Where It All Began

The “Recovery Ecosystem” model was formulated first in Kentucky through unprecedented multi-agency teamwork and a partnership-wide eagerness to think outside the box.

In The Beginning

The Recovery Kentucky project began in 2005 as a joint effort by three state agencies led by Kentucky Housing Corporation Chairman Don Ball: The Kentucky Department for Local Government (DLG), the Kentucky Department of Corrections (DOC), and the Kentucky Housing Corporation (KHC).


From the beginning, Recovery Kentucky applied a “peer-driven” approach with individuals given a safe place to live for up to 24 months during the first critical stages of recovery towards sobriety and self-sufficiency. Treatment programs are administered by a staff of professionals assisted by Peer Mentors whose prior experience in the recovery program often prove invaluable.

Breaking The Cycle

Recovery Kentucky has been remarkably effective in returning substance abuse victims and others to the community as productive, self-sufficient, tax-paying, and law-abiding members of society. The program has shown that cycles of welfare dependency can indeed be broken, individual lives can be rebuilt, and families can be re-united and invigorated. Eighteen recovery centers have been built so far.

Meeting Clients Where They’re At

When it comes to effective treatment, a “Cookie-Cutter Approach” simply doesn’t work. In everything we do, we want to first find out:

  • What does the individual want?
  • What has the individual tried in the past?
  • What was the individual’s response to past interventions?

Only when those questions are fully and truthfully answered is it safe to proceed with a treatment program suited to each individual client.

Community As Method

Recovery Kentucky applies a “Community As Method” approach that promotes active participation in group living to drive individual change and goal attainment. Recovery housing is combined with structured education overseen by a professional staff assisted by peer mentors and peer role models. Community meetings among participants are guided by the evolving psycho-educational guidelines first developed by Alcoholics Anonymous (AA) and Narcotics Anonymous (NA) programs which have been more recently integrated into what is now commonly referred to as “Recovery Dynamics.”



Start-Up Fully Paid With No Mortgage

Through strategic use of tax credits, Recovery Kentucky was able to open each of it 18 recovery centers as completely paid for facilities, without a mortgage.  For construction, the Kentucky Housing Corporation provided each project with funding from Low Income Tax Credits, the Affordable Housing Trust Fund, and HOME Investment Partnership loans. All three programs are administered by Kentucky Housing. In addition, several projects received funding from the Federal Home Loan Bank of Cincinnati, plus substantial contributions from local communities and governments as shown in the following table.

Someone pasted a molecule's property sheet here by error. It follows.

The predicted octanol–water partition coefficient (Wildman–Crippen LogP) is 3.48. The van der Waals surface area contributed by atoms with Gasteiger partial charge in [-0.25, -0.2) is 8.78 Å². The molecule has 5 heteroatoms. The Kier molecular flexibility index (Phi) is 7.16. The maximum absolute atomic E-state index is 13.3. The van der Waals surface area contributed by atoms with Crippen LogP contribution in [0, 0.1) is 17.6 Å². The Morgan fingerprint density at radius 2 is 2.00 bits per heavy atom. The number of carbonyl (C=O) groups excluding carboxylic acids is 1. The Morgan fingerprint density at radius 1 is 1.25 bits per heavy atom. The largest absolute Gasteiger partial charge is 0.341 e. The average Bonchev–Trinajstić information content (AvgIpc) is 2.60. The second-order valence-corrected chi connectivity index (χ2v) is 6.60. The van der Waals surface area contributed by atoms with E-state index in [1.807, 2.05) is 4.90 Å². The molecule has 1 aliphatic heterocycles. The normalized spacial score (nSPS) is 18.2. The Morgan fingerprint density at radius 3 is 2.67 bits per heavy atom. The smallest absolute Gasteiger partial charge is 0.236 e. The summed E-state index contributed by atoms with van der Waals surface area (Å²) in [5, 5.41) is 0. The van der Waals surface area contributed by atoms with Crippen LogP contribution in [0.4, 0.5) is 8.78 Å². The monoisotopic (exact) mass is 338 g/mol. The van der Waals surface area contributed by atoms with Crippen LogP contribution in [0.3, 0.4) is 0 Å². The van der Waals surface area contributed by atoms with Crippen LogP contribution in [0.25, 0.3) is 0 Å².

Sustainable Operating Funds

The centers’ operating budgets are funded through a collaboration of the Department for Local Government and the Department of Corrections (DOC), Housing Authority Section 8, and services money received from the Community Development Block Grant program, with per diems paid for clients referred from the DOC. 


Housing Costs

The Kentucky Housing Corporation and two other local housing agencies administer project-based vouchers to the centers for semi-private rooms, providing an HUD subsidy to clients meeting the low- to no-income requirement. These funds help cover the costs of running the program, maintaining building upkeep, and paying for repairs.

Taxpayer Savings

Savings come in numerous forms, particularly in the dollars that would have otherwise been spent on emergency room visits, clinic visits, psychiatric counseling, shelters, and jail services. As a result, each of the 18 centers is estimated save taxpayers between $1 and $2 million.

Just as important to public health and effective government is the release to the community of self-sufficient, tax-paying, and law-abiding citizens. Families are given the opportunity to re-unite and cycles of dependency on welfare are broken.


  • Appalachian Regional Commission–Tasked with POWER Grant recommendations and administration
  • State and Local Health Departments–Tasked with promoting collaboration and support for early intervention
  • Operation UNITE–Founded by Congressman Hal Rogers, host of “Rx Summit,” the nation’s largest annual opioid and Rx drug conference
  • Kentucky Community Technical College System–Oversees the state’s distance learning and workforce development
  • State Housing Authorities–Instrumental in providing sustainable financing (LIHTC, Section 8, etc.)
  • Criminal Justice System—Including corrections, parole, probation, and drug courts
  • FAHE – Oversees the financial analysis and development of capital funding for recovery center construction
  • HRSA—Health Resources and Services Administration
  • University of Kentucky Center for Drug and Alcohol Research
  • Kentucky Injury Prevention Center (KIPRC)
  • NIDA Healing Communities Grant
  • Kentucky Chamber of Commerce
  • SOAR—Shaping Our Appalachian Region

Outcome Reports

For more about the Recovery Kentucky program, feel free to peruse these Recovery Center Outcome Study (RCOS) documents: the 2023 RCOS Fact Sheet, the 2023 RCOS Findings at a Glance, and the 2023 RCOS Annual Report.

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